with a Newton method.
%}
disp('Continuation loop')
ind=1;quitcon=0;
while ~quitcon
solprev=sol;
%{
# Keller's pseudo-arclength continuation
To construct the bifurcation diagram we employ the property
that a steady state cannot appear or disappear.
There are different procedures for the continuation. The Keller's
pseudo-arclength continuation is used in this code. This method allows
the direction of the variation of the control
parameter to change sign and permits therefore to continuate the
bifurcation diagram after the fold.
Once the non-linear solution for a given parameter set is found, a guess
for the new one is made and a Netwon iteration is performed to find it.
The future value for the volume is not imposed by found again by the
Newton method and is indeed the last component of the residual function
$f$. The new solution (V,H) has to satisfy:
$$
\mathbf{t} \cdot ((V,H)_{new}^T-(V,H)_{old}^T) = \delta \, ,
$$
where $\mathbf{t}$ is the direction of the continuation and
$\delta$ the continuation length.
For more informations see the [Lecture Notes on Numerical Analysis of Nonlinear Equations, by Eusebius Doedel.](http://indy.cs.concordia.ca/auto/notes.pdf).
%}
sol=sol+dir*delta; % new prediction of solution
% Newton iterations
disp('Newton loop')
quit=0;count=0;
while ~quit
%{
# Newton loop
Now we are in the Newtoon loop to find the shape of the droplet with a specific volume (still unknow). See
[meniscus.m](http://basilisk.fr/sandbox/easystab/meniscus.m) for
more details.
The main difference is that here the function $f$ of which the root
has to be found is is a vector quantity whose components are the
governing equation
$$
\rho g y - p - \sigma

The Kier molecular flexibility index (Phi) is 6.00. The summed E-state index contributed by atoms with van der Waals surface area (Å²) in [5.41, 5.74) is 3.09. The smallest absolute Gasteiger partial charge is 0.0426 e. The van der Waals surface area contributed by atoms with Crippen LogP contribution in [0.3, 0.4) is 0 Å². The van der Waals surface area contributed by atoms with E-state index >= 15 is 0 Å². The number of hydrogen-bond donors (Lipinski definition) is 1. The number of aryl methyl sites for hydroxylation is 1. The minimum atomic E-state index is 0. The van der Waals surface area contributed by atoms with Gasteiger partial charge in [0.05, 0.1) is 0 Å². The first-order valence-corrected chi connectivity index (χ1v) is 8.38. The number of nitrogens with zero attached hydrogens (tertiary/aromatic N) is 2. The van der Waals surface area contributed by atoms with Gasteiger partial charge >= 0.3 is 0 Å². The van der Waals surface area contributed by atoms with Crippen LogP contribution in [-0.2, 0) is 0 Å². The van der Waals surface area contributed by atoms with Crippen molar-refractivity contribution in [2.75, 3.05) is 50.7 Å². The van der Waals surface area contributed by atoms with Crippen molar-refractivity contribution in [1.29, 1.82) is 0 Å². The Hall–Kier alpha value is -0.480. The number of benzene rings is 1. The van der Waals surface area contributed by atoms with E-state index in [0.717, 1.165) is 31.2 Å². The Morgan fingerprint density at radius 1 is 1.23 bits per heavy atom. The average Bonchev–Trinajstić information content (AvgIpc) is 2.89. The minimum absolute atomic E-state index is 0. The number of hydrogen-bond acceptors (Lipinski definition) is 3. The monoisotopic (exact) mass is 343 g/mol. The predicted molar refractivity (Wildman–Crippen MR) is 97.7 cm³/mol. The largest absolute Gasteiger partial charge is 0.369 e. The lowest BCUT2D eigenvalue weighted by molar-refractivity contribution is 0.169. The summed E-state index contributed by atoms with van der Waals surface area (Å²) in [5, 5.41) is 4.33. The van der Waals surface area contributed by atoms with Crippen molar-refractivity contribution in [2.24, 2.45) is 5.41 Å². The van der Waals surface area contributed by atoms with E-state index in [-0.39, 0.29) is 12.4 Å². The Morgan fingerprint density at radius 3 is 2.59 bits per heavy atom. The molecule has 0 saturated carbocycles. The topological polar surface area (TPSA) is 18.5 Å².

\frac{x^{''}y^{'}-y^{''}x^{'}}{(x^{'^2}+y^{'^2})^{3/2}} \, ,
$$
the metric equation
$$
\quad x^{'^2}+y^{'^2}-l^2 \, ,
$$
the constraint for the volume
$$
\int_0^1 y x^' ds - V \, ,
$$
the equation for one boundary
$$
x(0)=0 \, ,
$$
condition and the additional equation
for the continuation loop:
$$
\mathbf{t} \cdot ((V,H)_{new}^T-(V,H)_{old}^T) - \delta \, .
$$
It is therefore a function of the interface coordinates $x$, $y$,
the pressure $p$ and also of the length of the former, $l$, via the
curvilinear parameter.
*Notation*: the underscript `p` indicate a derivative w.r.t. `s`
%}
% the present solution and its derivatives
x=sol(1:N); y=sol(N+1:2*N); P=sol(2*N+1); l=sol(2*N+2); V=sol(end); xp=D*x; xpp=DD*x; yp=D*y; ypp=DD*y; a=xp.^2+yp.^2;
% nonlinear function
f=[-rho*g*y.*a.^1.5-sig.*(xpp.*yp-ypp.*xp)+P*a.^1.5; ...
a-l^2; ...
INT*(y.*xp)-V; ...
x(1)-x1; ...
dir'*(sol-solprev)-delta];
%{
# Computing the Jacobian
Since $f$ is here a vector quantity, the Jacobian is a bloc matrix,
whose blocs
are the discretized Jacobian matrices of the different components
w.r.t. the variables. They are found by perturbing all variables in the
considered equation with small parameters and neglecting the nonlinear
terms, in the same way as what described in [meniscus.m](http://basilisk.fr/sandbox/easystab/meniscus.m).
%}
% analytical jacobian